Puppy Question ... One or two?

(13 Posts)
boilingstormyseas Sun 04-Nov-18 10:35:09

We will be getting a new puppy in three weeks time. It may be that one of the litter is still available and we are in discussion as to whether to take this one as well. Would love to hear experiences/opinions - one or two? We've had dogs for years but only one puppy at a time but we have the space for two if we go for it. What do you think? Take both or get just one and then another puppy in a years time?

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Lichtie Sun 04-Nov-18 10:36:04

One. If you get two I would avoid from the same litter.

HermioneWaslib Sun 04-Nov-18 10:40:53

Look at littermate syndrome. Pet dogs should always be at least a year apart in age.

boilingstormyseas Sun 04-Nov-18 10:49:11

Thank you! I have my answer.

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Lichtie Sun 04-Nov-18 10:52:13

A year apart is probably about right. You have to train each puppy individually and that can be hard work with one. So doubling the time and effort is a lot.

Good luck with your new puppy though, it will bring you sleepiness nights, but endless joy. What breed did you go for?

BiteyShark Sun 04-Nov-18 10:55:55

It isn't recommended to get two puppies together as already mentioned due to littermate syndrome.

You would need to have enough time and people to train them individually. Can you separate them and give them enough training on an individual basis for many months (thinking through puppyhood and adolescent period)? If not then only get another one when you first dog is mature enough to only pass on 'good manners'.

I have seen people turn up at training with two and having spoken to the trainer it's clear they are having issues with them being together and was advised that they should be split and trained individually.

Even forgetting all of that I wonder how long it was since your last puppy and whether you had an easy one. Even people who are experienced have popped onto the puppy survival threads and mentioned how hard work they are and either they had forgotten or their previous one was 'easy'. I can't imagine having two on the go at the same time.

fivedogstofeed Sun 04-Nov-18 11:13:03

Never two.
With a lot less dog knowledge than I have now, we took on two puppies from an unwanted litter, thinking how hard can it be? Said puppies are now nearly twelve and are lovely dogs, but it was very hard and they are not without issues.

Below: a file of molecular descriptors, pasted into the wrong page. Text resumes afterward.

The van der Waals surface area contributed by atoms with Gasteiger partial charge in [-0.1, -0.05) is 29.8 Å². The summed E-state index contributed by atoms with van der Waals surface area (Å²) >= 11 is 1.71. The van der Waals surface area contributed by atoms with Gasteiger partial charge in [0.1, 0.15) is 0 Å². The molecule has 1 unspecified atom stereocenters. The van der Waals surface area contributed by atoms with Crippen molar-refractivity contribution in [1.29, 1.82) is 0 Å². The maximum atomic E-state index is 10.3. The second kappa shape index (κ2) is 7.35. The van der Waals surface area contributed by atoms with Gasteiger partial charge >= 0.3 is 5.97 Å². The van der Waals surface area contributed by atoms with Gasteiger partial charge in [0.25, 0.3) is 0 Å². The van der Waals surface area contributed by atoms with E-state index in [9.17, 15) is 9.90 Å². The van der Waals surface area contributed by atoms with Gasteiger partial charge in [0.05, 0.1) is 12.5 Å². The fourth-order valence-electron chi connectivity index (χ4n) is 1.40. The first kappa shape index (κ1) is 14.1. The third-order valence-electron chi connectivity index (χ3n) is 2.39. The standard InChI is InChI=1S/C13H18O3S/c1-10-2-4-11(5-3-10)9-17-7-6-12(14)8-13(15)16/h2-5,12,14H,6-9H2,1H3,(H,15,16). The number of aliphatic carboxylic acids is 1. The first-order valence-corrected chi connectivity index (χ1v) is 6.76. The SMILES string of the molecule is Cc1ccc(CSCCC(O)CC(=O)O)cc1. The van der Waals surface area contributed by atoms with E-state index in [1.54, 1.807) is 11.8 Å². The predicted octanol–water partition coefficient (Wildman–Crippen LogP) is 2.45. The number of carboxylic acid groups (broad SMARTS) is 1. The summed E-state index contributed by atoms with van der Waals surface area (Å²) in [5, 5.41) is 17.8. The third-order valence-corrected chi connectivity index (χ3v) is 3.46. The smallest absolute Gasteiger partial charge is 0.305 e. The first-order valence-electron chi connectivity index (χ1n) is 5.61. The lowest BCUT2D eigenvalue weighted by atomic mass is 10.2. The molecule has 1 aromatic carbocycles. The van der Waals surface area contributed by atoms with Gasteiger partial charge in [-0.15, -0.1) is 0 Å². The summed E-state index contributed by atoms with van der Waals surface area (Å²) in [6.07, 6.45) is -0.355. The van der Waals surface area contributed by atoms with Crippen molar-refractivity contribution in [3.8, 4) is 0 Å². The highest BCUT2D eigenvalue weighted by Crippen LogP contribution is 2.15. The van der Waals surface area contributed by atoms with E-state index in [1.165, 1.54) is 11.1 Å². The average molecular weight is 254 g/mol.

fivedogstofeed Sun 04-Nov-18 11:13:45

Also, a proper breeder would know not to give you two puppies.

boilingstormyseas Sun 04-Nov-18 11:28:51

It's a labrador cross (not an "oodle" type!) and to be fair to the breeder this has only been discussed between myself and DH. I wasn't entirely sure this was a good idea so was very open to opinions. We will only be getting the one puppy, ready for sleepless nights and have already booked a place at puppy school in the new year.

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Dogmum94 Sun 04-Nov-18 14:12:52

Ooh OP what Labrador cross is it? I love seeing how the crosses turn out

Maelstrop Sun 04-Nov-18 16:18:41

I’ve done two at a time twice. I don’t think I’d recommend it. My current two are unable to be let off together for a ‘normal’ walk because they piss off hunting together. They are gorgeous and I love having two who adore each other, they don’t have littermate syndrome, I don’t think, bar the whole piss off to hunt. That’s the one time they don’t listen. They’re otherwise the most absolutely obedient dogs ever.

My first two were the easiest dogs ever, never put a paw wrong. They were working lines, so I’d always go for that in future. Is your lab parent working, show or pet bred?

almondsareforevermore Sun 04-Nov-18 19:33:46

There’s no need for sleepless nights. Have your new pup close to you at night, not banished to cry for it’s mum in lonely fear.

boilingstormyseas Mon 05-Nov-18 00:09:17

Dogmum94 - it's a retriever/lab cross - really gorgeous
Maelstrop - Parents are working dogs and hoping that I will be able to train it as a working dog too

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